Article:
EUROPE’S Common Agricultural Policy is complicated enough, without politicians who seem to perform verbal somersaults whenever they mention it.
Take these recent comments by United Kingdom Environment Secretary Caroline Spelman:
“Now is the time to make very significant progress towards reducing our reliance on direct payments – it’s certainly something the farmers I know want to see happen. Rising global demand for food and rising food prices make it possible to reduce subsidies and plan for their abolition.”
Oxford Farming Conference,
5 January 2011
Little more than a month later, Mrs Spelman said:
“I want to nail just a few of the myths about what our position on the CAP really is. We say “No” to a dogmatic scrapping of subsidies tomorrow. But we say “Yes” to genuine and enduring reform.”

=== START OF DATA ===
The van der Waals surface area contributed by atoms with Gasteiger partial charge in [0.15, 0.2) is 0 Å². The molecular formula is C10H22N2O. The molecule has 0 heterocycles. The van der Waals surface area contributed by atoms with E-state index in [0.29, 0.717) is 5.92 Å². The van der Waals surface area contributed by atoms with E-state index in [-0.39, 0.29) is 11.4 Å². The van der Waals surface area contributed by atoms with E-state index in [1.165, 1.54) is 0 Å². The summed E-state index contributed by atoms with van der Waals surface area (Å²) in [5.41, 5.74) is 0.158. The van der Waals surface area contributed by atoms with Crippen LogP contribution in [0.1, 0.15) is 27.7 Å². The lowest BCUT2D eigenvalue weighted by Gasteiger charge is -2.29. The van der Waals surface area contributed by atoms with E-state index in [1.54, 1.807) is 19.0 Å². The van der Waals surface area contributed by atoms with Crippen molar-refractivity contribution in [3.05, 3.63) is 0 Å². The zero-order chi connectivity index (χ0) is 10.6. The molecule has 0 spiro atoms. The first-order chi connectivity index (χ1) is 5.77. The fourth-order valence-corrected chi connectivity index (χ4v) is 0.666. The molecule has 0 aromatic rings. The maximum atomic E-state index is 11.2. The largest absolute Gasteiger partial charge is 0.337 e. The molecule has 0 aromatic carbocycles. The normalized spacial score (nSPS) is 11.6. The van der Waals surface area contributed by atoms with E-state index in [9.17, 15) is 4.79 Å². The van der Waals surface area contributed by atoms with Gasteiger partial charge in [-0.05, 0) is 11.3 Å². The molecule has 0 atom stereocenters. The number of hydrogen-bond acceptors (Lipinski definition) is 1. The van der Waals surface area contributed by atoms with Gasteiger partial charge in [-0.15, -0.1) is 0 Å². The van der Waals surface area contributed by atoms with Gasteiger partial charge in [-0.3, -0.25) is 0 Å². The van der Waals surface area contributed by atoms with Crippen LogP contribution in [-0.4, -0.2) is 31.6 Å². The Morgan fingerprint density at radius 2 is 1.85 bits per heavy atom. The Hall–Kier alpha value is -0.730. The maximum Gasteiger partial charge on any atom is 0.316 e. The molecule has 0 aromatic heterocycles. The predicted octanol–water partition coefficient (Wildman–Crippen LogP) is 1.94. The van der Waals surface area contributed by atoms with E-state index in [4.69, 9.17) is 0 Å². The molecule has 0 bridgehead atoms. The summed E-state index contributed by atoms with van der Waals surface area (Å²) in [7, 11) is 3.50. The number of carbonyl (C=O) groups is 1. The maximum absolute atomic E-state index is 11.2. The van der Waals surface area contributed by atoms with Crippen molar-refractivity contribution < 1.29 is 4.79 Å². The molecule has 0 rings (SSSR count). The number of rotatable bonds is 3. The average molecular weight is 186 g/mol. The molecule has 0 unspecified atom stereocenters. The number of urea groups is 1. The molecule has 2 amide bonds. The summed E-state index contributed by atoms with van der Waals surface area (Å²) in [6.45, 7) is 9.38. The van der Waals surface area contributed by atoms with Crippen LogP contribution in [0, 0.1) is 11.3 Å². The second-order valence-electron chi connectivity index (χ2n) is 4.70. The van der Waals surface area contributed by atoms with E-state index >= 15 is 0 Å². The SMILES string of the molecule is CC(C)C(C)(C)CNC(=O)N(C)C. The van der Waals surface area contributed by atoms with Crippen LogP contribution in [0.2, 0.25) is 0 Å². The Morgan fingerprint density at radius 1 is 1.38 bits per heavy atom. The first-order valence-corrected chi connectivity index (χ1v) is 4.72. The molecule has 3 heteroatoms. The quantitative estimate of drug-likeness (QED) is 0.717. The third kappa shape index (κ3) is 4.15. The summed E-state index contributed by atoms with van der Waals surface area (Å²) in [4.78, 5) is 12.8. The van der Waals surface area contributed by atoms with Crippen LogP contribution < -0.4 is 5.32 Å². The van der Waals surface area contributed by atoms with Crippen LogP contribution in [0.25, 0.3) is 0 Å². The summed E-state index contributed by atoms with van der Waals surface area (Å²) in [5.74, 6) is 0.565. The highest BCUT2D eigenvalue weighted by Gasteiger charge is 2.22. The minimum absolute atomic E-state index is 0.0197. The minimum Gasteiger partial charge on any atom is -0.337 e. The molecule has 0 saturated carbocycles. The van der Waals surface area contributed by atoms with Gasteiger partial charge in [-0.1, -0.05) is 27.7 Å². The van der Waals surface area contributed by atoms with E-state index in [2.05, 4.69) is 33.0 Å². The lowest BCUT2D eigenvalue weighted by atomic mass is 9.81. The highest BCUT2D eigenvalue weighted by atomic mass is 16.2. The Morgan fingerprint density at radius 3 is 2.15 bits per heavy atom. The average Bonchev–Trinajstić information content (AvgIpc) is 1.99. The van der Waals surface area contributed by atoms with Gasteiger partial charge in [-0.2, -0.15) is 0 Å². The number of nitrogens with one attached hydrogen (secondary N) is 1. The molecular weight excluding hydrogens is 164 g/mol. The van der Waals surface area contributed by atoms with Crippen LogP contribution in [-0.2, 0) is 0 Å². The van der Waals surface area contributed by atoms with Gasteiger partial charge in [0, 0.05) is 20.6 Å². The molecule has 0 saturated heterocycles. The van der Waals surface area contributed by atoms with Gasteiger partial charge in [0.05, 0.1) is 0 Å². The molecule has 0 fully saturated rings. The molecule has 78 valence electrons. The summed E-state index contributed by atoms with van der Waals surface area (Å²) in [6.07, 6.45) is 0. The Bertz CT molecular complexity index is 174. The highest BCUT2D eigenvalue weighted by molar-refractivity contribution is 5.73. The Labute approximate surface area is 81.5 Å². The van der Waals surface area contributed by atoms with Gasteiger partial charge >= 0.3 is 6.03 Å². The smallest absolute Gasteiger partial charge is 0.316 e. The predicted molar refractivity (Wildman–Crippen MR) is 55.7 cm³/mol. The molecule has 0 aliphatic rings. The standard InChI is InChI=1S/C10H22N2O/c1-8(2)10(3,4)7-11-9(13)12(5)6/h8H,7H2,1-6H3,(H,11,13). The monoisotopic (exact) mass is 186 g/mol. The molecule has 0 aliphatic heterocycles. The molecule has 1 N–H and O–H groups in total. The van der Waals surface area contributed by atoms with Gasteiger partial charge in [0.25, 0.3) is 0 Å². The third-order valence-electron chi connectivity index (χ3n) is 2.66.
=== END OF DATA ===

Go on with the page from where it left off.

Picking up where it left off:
15 February 2011
Then last week, Mrs Spelman told MPs:
“Our farmers need those direct payments at the moment, although I can envisage a time when, given rising food prices, they may not be necessary. The new, more realistic position means that we are a player at the negotiating table, part of an important alliance of member states that want CAP reform so that we can confront the serious challenges presented by the need for food security and by climate change.”
Hansard, Column 469,
17 March 2011
While Mrs Spelman was saying this, junior Defra minister Lord Henley was representing the UK at the EU Agriculture Council in Brussels.
At the meeting, the UK was among seven member states to vote against an agriculture council paper supporting the retention of direct subsidies to farmers.
The other member states to vote against were Sweden, Denmark, Malta, Estonia, Latvia and Lithuania.
Hardly a bunch of EU heavy-hitters. Is this the important alliance Mrs Spelman was talking about?
And what about Scotland, Wales and Northern Ireland? Do they support this England-led UK stance?